The Great Gatsby: Idealism
By myavb, Updated
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Gatsby Reaches for the Green Light
Gatsby sees Daisy and Tom's Daughter, Pammy
Tom, Daisy, and Gatsby Fight
Nick sees Gatsby "stretch[ing] out his arm toward[s]" a single green light (Fitzgerald 21). The green light symbolizes hopes and dreams. Gatsby's dream is to be with Daisy and he is trying to reach towards that dream, making him an idealistic person.
Gatsby looks at Tom and Daisy's child with a surprised look. He had never "really believed in its existence before" because he was still attached to the past (Fitzgerald 117). He wanted to believe that nothing had happened in the four years that he was gone. But, things have changed and Daisy's child will always be in the way of Gatsby dream. Even with this information, Gatsby still hopes and still holds onto his idealism.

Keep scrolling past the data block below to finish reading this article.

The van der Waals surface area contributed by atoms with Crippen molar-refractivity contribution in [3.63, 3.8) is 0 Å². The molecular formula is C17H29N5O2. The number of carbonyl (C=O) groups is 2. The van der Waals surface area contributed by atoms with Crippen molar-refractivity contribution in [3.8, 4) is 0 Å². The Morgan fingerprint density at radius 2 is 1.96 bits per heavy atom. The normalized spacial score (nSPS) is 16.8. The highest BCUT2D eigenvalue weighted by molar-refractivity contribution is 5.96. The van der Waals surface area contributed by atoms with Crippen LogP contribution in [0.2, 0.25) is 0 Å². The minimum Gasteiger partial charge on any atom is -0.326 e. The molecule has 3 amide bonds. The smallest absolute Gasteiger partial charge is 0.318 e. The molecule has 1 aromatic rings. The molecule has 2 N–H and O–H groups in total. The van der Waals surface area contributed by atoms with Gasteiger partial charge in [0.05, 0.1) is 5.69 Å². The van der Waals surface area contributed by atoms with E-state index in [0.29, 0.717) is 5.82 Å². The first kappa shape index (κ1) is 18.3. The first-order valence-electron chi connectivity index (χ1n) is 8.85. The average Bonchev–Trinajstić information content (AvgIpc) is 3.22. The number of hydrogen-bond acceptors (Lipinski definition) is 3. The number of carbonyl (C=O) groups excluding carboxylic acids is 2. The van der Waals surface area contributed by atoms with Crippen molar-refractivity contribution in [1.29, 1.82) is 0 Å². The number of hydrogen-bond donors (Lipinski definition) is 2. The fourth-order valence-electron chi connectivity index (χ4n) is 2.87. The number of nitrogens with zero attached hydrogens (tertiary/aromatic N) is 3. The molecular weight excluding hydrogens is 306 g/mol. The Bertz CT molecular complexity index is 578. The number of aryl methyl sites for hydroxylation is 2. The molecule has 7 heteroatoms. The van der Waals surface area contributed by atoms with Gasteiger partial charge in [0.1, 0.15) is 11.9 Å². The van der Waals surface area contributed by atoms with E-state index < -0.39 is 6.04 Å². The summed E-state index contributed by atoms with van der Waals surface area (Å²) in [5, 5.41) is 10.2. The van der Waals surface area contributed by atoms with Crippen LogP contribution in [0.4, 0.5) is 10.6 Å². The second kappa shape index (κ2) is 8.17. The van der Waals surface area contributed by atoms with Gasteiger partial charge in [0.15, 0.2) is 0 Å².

Tom reveals how Gatsby has made his money, through criminal activity. As Tom reveals this Daisy is drawn "further and further" away from Gatsby (Fitzgerald 134). After this"only the dead dream fought on as the afternoon" passed and Gatsby had lost Daisy forever (Fitzgerald 134). But, he still holds onto the dream even though it is gone.
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